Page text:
One has to wonder what some politicians are thinking, when one considers the following exchange (via MSNBC):
It wasnt so easy for Obama to avoid the firebombs from the two peaceniks on stage. Kucinich upbraided his rival for talking tough about the use of force against Iran. I think that it’s important for people to reflect on the real meaning of that, that you’re setting the stage for another war, Kucinich said.
Obama replied that it would be a profound mistake for us to initiate a war with Iran. But that wasnt enough for the former Alaska senator Mike Gravel. Who the hell are we going to nuke, he cried out. Tell me, Barack. Barack, who do you want to nuke? The Illinois senator, who has placed his opposition to the war at the heart of his campaign, could only smile. I’m not planning to nuke anybody right now, Mike, I promise.
One of my major reasons for opposing the war in Iraq is that it ties large numbers of troops in occupation duty, troops that might be needed in place like, well . . . Iran. And I find it profoundly troubling that some people find a way to portray Barack Obama as trigger-happy. I’m afraid his record supports nothing of the sort.
I also must confess that I certainly hope we will not end up at war with Iran, but being ready for such a war is critical, considering that unlike Iraq, Iran actually is developing nuclear weapons. There’s a tremendous potential for danger there.
I’d like to add one note here on withdrawal. One of the problems one encounters on opposing Republicans in this country seems to be that one has to ally oneself with Democrats. Neither party seems to be able to do all that well wielding power. It is very hard for the party that does not hold the executive power to manage military activities. I am totally in support of congressional oversight. I believe congress should be involved, but conducting a war in Iraq by means of a war in Washington is unlikely to produce good results.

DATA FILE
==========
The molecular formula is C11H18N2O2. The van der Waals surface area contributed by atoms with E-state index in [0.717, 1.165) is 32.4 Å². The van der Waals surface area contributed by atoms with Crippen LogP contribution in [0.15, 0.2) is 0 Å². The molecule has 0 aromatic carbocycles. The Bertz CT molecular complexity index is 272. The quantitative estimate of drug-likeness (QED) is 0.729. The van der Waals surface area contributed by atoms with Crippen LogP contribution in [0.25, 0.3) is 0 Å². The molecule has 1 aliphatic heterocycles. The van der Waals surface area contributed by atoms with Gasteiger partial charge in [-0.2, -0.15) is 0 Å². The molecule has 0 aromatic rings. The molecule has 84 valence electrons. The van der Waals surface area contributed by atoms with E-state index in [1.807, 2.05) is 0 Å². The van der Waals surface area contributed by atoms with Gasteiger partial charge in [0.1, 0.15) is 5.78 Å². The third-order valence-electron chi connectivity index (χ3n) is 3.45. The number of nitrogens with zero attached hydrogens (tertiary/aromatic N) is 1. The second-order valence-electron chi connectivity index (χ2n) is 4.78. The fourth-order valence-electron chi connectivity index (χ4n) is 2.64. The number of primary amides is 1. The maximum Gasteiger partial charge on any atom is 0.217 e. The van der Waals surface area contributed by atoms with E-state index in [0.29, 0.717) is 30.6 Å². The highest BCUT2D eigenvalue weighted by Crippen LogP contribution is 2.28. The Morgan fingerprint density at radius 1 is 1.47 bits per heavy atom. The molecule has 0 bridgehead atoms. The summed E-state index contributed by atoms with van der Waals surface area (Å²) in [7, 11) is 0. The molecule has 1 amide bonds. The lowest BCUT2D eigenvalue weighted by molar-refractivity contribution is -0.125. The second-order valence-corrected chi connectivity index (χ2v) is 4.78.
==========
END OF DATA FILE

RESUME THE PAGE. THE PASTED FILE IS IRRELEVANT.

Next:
In addition, those who are looking for withdrawal now should consider the long term. When we invaded Iraq, I believed the long term outlook was bad. There would come a time when we would be facing continuing casualties and the American people would tire of the war. I’d be willing to stand up to popular opinion on that on one condition–that the war was actually ever going to be finished. I don’t believe it will. Now people are speaking of withdrawal as though it is going to produce peace. There was no peace there before we invade, and there’s going to be even less peace left behind if we withdraw. Should opponents of the war succeed in forcing a withdrawal, especially one based on a timetable rather than a restatement of obtainable objectives, then you can expect that the news will be filled with stories of people dying because we withdrew.
I think the war was sold to the American people on the basis of unreasonably happy expectations. To some extent withdrawal is being sold on the same basis. Iraq’s natural state is not peaceful–it never has been. Peace, joy, and brotherhood will not be the result of our withdrawal. This will also not be the last time that force may be used. Hopefully the next time it will be used in a precise and well-planned way. Probably not, but I can always hope.